Comment by Hesichen #
2007-02-28 16:43:04

Sorry also for my poor english, I needed to let out what was my innermost feeling. I also forgot to explain you that I am living now in Europe, Italy. regards, and happy pig-year ;)

He Sichen

 
Comment by Phil Ringnalda #
2007-02-28 20:43:08

Excellent turn-around: whether or not you are only in search of links, that comment was sufficiently interesting to counterbalance my usual assumption that any comment unrelated to the post, linking to something in a language I don’t read, is likely to be spam.

If you are going to make a habit of commenting on Googled-up weblogs, particular on old posts that aren’t what you are commenting about, I do hope that you’ll soon develop an indifference to having your comments deleted: I wouldn’t like to think of someone feeling hurt each time it happens, when it’s something that’s likely to happen so often. Personally, I get around a thousand spam comments a day, and when I’m not posting much, an average of perhaps one real comment a month, which makes for a high wall you need to scale.

 
Comment by Hesichen #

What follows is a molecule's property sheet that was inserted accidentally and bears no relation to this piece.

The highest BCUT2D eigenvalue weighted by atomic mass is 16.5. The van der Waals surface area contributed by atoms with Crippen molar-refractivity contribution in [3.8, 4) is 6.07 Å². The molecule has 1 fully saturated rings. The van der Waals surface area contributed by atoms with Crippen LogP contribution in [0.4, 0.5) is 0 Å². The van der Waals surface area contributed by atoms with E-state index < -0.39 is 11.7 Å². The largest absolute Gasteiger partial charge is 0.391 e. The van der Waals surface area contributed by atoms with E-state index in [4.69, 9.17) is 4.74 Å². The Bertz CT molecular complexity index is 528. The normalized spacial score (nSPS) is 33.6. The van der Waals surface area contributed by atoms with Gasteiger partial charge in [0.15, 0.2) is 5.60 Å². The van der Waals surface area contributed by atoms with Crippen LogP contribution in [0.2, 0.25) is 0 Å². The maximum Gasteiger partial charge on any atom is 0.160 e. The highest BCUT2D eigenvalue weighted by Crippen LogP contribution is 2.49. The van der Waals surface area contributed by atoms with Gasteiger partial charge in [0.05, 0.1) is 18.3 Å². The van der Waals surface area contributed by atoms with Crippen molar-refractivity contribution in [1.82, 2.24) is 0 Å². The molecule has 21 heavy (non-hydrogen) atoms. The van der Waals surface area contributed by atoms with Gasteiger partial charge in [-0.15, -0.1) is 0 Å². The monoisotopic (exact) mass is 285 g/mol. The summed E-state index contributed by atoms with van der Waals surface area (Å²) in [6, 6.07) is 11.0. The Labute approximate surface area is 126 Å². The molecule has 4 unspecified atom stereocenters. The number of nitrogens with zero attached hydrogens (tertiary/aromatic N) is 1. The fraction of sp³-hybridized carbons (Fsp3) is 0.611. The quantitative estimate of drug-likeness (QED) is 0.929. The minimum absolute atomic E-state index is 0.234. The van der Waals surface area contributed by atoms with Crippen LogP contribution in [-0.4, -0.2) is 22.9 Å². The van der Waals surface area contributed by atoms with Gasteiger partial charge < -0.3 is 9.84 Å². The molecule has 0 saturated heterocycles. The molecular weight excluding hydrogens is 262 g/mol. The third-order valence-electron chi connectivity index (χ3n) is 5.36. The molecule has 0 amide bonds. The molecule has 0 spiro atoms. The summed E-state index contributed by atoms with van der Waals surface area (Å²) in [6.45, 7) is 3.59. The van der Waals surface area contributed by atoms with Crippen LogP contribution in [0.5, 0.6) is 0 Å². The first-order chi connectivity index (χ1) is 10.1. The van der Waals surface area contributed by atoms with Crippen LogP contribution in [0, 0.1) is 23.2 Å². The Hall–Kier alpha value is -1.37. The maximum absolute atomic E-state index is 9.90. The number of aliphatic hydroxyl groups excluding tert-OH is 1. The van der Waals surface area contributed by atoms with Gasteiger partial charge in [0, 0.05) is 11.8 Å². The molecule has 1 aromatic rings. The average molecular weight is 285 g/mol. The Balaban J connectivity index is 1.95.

2007-02-28 21:18:07

”…turn-around”Maybe I didn’t understand your tinge of irony? 1- Anyway you are right when you say:”linking to something in a language I don’t read, is likely to be spam”, I actually didn’t take into consideration this, I will pay more attention in the future. But pls consider that my blog is so poor in readers, that even if they linking something in opposite languages of mine (especially in the sign) I didn’t care about, it’s enough that their comment is marginally related to the discussion. 2- is not my habit seeking the web for chasing weblogs withouth relevance with what my sites is talking about, and neither I like posting irrelevant comments, so thank you for your interst, I will tace care of your word. 3- Is ”you” referred to me? If yes, you don’t need to worry, I said your blog is interesting, and the magpie is a intriguing animal in the chinese tradition, but your subject is not the mine, so I can only be a quite viewer, or at the most (worst) a student with some kinda of interest to learn something about a different subject. —I am very slow to write, and here in Italy is very late (earl morn already actually, and I should go to the office at 9:00, ouch! gg=)), I used the dictionary for most of these two comments, but again, don’t worry, yesterday I had the desire(and some time) to do this:is not my use to be.
Maybe YOU can find one day something interesting about China that I can ”teach” you. Or may ever not! Who knows?
Cheers =)
He Sichen
P.S. you’re welcome to both China and Italy, i will enjoy to take you the route to best trippn’ these two baeutiful countries.